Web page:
7. Sunset at Keys View

This guide covers all of these stops in tons of detail, below. I’ve also included important things to to know about planning your day trip to Joshua Tree,

Have more time in Joshua Tree? Check out this Joshua Tree Weekend itinerary blog post.

Planning a trip to Joshua Tree National Park? The downloadable Joshua Tree Itinerary Guide has your perfect 1, 2, or 3 day Joshua Tree trip completely planned for you! With over 20 pages of detailed hiking guides, printable daily itineraries, lodging and dining suggestions and more, you can spend less time planning and more time making epic memories! Check it out, here.

Where is Joshua Tree National Park?

Joshua Tree National Park is in the Mojave Desert of Southern California. The nearest towns to Joshua Tree are Joshua Tree, California and Twentynine Palms, California.

Joshua Tree is located approximately 2 to 3 hours from Los Angeles, 3 hours from Las Vegas, and less than 1 hour form Palm Springs. Its convenient location makes it a popular weekend and day trip destination.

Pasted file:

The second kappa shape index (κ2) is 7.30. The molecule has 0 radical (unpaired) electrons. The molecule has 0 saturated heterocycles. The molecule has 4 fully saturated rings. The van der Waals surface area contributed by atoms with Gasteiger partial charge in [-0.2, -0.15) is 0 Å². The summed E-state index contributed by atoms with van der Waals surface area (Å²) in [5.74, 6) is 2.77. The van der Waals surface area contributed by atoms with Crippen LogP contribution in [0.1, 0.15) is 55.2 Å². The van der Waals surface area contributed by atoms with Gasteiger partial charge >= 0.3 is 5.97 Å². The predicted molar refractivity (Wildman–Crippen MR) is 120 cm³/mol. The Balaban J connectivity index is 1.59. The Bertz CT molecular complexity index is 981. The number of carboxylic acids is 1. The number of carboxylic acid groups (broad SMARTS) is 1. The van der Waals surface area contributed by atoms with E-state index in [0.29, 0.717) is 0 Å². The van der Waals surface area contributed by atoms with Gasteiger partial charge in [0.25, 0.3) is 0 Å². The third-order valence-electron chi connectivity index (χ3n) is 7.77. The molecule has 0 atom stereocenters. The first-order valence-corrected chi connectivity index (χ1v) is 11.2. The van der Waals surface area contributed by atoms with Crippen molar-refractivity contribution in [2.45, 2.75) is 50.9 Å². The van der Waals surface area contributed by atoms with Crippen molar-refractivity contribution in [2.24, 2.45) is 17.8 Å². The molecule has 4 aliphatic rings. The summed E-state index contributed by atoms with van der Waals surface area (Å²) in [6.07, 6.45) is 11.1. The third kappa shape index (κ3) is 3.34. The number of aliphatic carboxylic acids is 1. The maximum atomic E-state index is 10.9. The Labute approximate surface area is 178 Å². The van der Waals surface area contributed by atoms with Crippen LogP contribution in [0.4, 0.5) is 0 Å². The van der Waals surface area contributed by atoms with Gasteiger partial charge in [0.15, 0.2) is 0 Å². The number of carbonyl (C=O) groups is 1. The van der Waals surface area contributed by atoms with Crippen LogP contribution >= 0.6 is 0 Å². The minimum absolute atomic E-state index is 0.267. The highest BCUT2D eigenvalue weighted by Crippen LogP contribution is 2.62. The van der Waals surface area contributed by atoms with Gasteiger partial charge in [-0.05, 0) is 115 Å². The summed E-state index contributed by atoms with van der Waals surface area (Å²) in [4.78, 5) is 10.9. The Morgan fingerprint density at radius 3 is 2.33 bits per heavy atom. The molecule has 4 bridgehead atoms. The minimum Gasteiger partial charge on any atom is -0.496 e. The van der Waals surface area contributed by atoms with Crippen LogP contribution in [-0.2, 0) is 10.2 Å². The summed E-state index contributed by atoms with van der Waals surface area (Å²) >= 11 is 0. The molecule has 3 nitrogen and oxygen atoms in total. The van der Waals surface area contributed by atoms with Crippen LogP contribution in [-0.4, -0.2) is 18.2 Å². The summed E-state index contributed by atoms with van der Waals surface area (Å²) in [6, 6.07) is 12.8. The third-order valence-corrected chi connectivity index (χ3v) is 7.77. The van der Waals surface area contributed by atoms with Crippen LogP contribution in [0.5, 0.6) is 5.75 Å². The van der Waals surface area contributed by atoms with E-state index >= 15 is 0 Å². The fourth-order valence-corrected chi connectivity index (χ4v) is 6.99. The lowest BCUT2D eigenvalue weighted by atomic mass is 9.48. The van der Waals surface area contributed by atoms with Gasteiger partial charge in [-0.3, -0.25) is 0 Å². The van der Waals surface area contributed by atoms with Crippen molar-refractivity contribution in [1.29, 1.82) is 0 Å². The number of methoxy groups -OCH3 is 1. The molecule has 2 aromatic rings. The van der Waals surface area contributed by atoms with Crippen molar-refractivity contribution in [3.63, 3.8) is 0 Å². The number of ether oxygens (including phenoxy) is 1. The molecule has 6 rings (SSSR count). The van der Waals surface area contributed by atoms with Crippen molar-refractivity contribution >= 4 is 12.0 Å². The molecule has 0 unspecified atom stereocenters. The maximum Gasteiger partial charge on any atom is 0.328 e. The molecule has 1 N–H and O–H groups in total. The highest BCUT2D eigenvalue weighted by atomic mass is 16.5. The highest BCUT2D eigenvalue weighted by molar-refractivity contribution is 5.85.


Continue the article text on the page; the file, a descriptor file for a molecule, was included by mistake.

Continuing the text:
Joshua Tree is also a 4 hour drive to Death Valley National Park, another must-see stop on any California road trip.

a field of distinctive Joshua Trees on a cloudy day covered in snow at Joshua Tree National Park in winter.

Entrance Fees, Passes, and Reservations to Joshua Tree National Park

Reservations are not required to enter Joshua Tree National Park. Learn more about which National parks require entrance reservations.

Joshua Tree National Park charges an entrance fee for all vehicles entering the park, or pedestrian/cyclist pass for all visitors entering without a vehicle:

Vehicle Entrance Fee: $30 (valid for 7 days)

Motorcycle Entrance Fee: $25 (valid for 7 days)

Individual & Cyclist Fee: $15 (valid for 7 days)